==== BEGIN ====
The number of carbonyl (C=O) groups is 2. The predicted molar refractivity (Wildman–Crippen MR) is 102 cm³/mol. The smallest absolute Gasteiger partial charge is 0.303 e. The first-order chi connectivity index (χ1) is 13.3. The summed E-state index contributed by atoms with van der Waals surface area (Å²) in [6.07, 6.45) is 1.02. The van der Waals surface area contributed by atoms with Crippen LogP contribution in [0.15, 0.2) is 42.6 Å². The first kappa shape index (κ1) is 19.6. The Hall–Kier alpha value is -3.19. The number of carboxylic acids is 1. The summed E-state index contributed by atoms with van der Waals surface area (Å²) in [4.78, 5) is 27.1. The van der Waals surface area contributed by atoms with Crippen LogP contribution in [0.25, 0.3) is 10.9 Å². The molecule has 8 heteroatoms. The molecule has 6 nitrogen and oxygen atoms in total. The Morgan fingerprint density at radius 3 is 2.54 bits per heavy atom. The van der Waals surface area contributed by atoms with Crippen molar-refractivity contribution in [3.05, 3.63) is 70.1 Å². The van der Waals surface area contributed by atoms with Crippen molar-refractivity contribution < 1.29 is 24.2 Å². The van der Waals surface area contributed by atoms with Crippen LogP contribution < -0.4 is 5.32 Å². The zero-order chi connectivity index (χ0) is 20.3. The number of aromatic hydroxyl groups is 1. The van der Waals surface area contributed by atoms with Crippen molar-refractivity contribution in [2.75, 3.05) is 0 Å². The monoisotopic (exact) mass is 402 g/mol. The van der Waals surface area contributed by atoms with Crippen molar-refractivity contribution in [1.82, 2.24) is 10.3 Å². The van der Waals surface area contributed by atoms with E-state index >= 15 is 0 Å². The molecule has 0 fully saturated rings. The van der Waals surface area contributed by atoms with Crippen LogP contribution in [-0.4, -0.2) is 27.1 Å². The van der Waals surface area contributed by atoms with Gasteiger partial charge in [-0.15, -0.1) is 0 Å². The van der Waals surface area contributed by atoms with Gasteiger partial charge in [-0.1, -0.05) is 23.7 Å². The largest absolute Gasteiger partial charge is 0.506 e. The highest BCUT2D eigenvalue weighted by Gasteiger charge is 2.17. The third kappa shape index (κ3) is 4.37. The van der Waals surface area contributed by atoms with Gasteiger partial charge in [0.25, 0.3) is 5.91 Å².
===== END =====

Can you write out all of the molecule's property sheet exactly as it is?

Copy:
The number of carbonyl (C=O) groups is 2. The predicted molar refractivity (Wildman–Crippen MR) is 102 cm³/mol. The smallest absolute Gasteiger partial charge is 0.303 e. The first-order chi connectivity index (χ1) is 13.3. The summed E-state index contributed by atoms with van der Waals surface area (Å²) in [6.07, 6.45) is 1.02. The van der Waals surface area contributed by atoms with Crippen LogP contribution in [0.15, 0.2) is 42.6 Å². The first kappa shape index (κ1) is 19.6. The Hall–Kier alpha value is -3.19. The number of carboxylic acids is 1. The summed E-state index contributed by atoms with van der Waals surface area (Å²) in [4.78, 5) is 27.1. The van der Waals surface area contributed by atoms with Crippen LogP contribution in [0.25, 0.3) is 10.9 Å². The molecule has 8 heteroatoms. The molecule has 6 nitrogen and oxygen atoms in total. The Morgan fingerprint density at radius 3 is 2.54 bits per heavy atom. The van der Waals surface area contributed by atoms with Crippen molar-refractivity contribution in [3.05, 3.63) is 70.1 Å². The van der Waals surface area contributed by atoms with Crippen molar-refractivity contribution < 1.29 is 24.2 Å². The van der Waals surface area contributed by atoms with Crippen LogP contribution < -0.4 is 5.32 Å². The zero-order chi connectivity index (χ0) is 20.3. The number of aromatic hydroxyl groups is 1. The van der Waals surface area contributed by atoms with Crippen molar-refractivity contribution in [2.75, 3.05) is 0 Å². The monoisotopic (exact) mass is 402 g/mol. The van der Waals surface area contributed by atoms with Crippen molar-refractivity contribution in [1.82, 2.24) is 10.3 Å². The van der Waals surface area contributed by atoms with E-state index >= 15 is 0 Å². The molecule has 0 fully saturated rings. The van der Waals surface area contributed by atoms with Crippen LogP contribution in [-0.4, -0.2) is 27.1 Å². The van der Waals surface area contributed by atoms with Gasteiger partial charge in [-0.15, -0.1) is 0 Å². The van der Waals surface area contributed by atoms with Gasteiger partial charge in [-0.1, -0.05) is 23.7 Å². The largest absolute Gasteiger partial charge is 0.506 e. The highest BCUT2D eigenvalue weighted by Gasteiger charge is 2.17. The third kappa shape index (κ3) is 4.37. The van der Waals surface area contributed by atoms with Gasteiger partial charge in [0.25, 0.3) is 5.91 Å².